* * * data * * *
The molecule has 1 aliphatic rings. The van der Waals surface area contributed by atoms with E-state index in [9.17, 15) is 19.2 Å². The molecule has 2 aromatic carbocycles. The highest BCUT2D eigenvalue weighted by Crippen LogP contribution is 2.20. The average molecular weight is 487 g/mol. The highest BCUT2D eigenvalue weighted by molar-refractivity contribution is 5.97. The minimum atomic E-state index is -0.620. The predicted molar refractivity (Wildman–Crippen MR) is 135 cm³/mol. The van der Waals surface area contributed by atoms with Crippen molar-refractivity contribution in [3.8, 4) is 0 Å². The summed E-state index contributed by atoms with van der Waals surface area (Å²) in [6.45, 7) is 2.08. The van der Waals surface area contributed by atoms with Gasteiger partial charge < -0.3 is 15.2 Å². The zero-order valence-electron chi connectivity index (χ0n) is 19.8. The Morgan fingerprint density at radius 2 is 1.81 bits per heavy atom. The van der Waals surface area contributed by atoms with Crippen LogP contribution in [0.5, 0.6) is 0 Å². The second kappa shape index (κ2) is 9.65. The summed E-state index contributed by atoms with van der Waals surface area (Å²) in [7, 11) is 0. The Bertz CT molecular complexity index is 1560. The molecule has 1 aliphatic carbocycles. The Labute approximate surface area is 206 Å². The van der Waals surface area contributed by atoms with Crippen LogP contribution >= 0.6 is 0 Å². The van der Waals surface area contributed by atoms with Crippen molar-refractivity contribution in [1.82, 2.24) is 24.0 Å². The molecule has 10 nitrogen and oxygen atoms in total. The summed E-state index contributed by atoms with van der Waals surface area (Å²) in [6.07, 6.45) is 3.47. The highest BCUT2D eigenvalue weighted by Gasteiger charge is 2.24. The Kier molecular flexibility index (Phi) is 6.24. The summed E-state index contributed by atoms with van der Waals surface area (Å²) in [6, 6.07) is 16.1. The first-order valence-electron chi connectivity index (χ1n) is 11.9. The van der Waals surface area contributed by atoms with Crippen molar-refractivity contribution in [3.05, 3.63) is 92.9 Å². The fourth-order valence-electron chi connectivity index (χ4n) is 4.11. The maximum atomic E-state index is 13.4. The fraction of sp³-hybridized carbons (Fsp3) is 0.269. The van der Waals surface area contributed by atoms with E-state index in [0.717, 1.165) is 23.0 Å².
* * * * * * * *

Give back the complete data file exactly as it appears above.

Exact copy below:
The molecule has 1 aliphatic rings. The van der Waals surface area contributed by atoms with E-state index in [9.17, 15) is 19.2 Å². The molecule has 2 aromatic carbocycles. The highest BCUT2D eigenvalue weighted by Crippen LogP contribution is 2.20. The average molecular weight is 487 g/mol. The highest BCUT2D eigenvalue weighted by molar-refractivity contribution is 5.97. The minimum atomic E-state index is -0.620. The predicted molar refractivity (Wildman–Crippen MR) is 135 cm³/mol. The van der Waals surface area contributed by atoms with Crippen molar-refractivity contribution in [3.8, 4) is 0 Å². The summed E-state index contributed by atoms with van der Waals surface area (Å²) in [6.45, 7) is 2.08. The van der Waals surface area contributed by atoms with Gasteiger partial charge < -0.3 is 15.2 Å². The zero-order valence-electron chi connectivity index (χ0n) is 19.8. The Morgan fingerprint density at radius 2 is 1.81 bits per heavy atom. The van der Waals surface area contributed by atoms with Crippen LogP contribution in [0.5, 0.6) is 0 Å². The second kappa shape index (κ2) is 9.65. The summed E-state index contributed by atoms with van der Waals surface area (Å²) in [7, 11) is 0. The Bertz CT molecular complexity index is 1560. The molecule has 1 aliphatic carbocycles. The Labute approximate surface area is 206 Å². The van der Waals surface area contributed by atoms with Crippen LogP contribution >= 0.6 is 0 Å². The van der Waals surface area contributed by atoms with Crippen molar-refractivity contribution in [1.82, 2.24) is 24.0 Å². The molecule has 10 nitrogen and oxygen atoms in total. The summed E-state index contributed by atoms with van der Waals surface area (Å²) in [6.07, 6.45) is 3.47. The highest BCUT2D eigenvalue weighted by Gasteiger charge is 2.24. The Kier molecular flexibility index (Phi) is 6.24. The summed E-state index contributed by atoms with van der Waals surface area (Å²) in [6, 6.07) is 16.1. The first-order valence-electron chi connectivity index (χ1n) is 11.9. The van der Waals surface area contributed by atoms with Crippen molar-refractivity contribution in [3.05, 3.63) is 92.9 Å². The fourth-order valence-electron chi connectivity index (χ4n) is 4.11. The maximum atomic E-state index is 13.4. The fraction of sp³-hybridized carbons (Fsp3) is 0.269. The van der Waals surface area contributed by atoms with E-state index in [0.717, 1.165) is 23.0 Å².